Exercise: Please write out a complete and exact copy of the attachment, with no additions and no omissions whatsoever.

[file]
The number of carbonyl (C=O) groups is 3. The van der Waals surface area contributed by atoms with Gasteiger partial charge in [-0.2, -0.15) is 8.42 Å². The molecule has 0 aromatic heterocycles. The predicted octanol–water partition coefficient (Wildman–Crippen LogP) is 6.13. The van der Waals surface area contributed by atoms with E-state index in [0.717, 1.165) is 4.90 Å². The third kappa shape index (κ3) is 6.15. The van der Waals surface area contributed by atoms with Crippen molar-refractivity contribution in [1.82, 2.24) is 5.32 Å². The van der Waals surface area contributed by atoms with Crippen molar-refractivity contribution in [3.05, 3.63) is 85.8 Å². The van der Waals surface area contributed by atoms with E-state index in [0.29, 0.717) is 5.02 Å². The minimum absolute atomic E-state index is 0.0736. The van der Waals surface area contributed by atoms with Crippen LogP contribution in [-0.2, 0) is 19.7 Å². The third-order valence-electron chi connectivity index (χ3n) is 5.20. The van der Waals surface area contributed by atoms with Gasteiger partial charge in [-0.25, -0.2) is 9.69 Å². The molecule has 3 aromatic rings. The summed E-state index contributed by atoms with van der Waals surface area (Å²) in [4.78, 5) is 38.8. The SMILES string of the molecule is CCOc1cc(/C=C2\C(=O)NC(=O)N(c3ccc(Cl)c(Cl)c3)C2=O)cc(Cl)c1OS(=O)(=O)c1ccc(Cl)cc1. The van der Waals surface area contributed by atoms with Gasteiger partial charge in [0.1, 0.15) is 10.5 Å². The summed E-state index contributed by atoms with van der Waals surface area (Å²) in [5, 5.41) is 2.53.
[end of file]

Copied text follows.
The number of carbonyl (C=O) groups is 3. The van der Waals surface area contributed by atoms with Gasteiger partial charge in [-0.2, -0.15) is 8.42 Å². The molecule has 0 aromatic heterocycles. The predicted octanol–water partition coefficient (Wildman–Crippen LogP) is 6.13. The van der Waals surface area contributed by atoms with E-state index in [0.717, 1.165) is 4.90 Å². The third kappa shape index (κ3) is 6.15. The van der Waals surface area contributed by atoms with Crippen molar-refractivity contribution in [1.82, 2.24) is 5.32 Å². The van der Waals surface area contributed by atoms with Crippen molar-refractivity contribution in [3.05, 3.63) is 85.8 Å². The van der Waals surface area contributed by atoms with E-state index in [0.29, 0.717) is 5.02 Å². The minimum absolute atomic E-state index is 0.0736. The van der Waals surface area contributed by atoms with Crippen LogP contribution in [-0.2, 0) is 19.7 Å². The third-order valence-electron chi connectivity index (χ3n) is 5.20. The van der Waals surface area contributed by atoms with Gasteiger partial charge in [-0.25, -0.2) is 9.69 Å². The molecule has 3 aromatic rings. The summed E-state index contributed by atoms with van der Waals surface area (Å²) in [4.78, 5) is 38.8. The SMILES string of the molecule is CCOc1cc(/C=C2\C(=O)NC(=O)N(c3ccc(Cl)c(Cl)c3)C2=O)cc(Cl)c1OS(=O)(=O)c1ccc(Cl)cc1. The van der Waals surface area contributed by atoms with Gasteiger partial charge in [0.1, 0.15) is 10.5 Å². The summed E-state index contributed by atoms with van der Waals surface area (Å²) in [5, 5.41) is 2.53.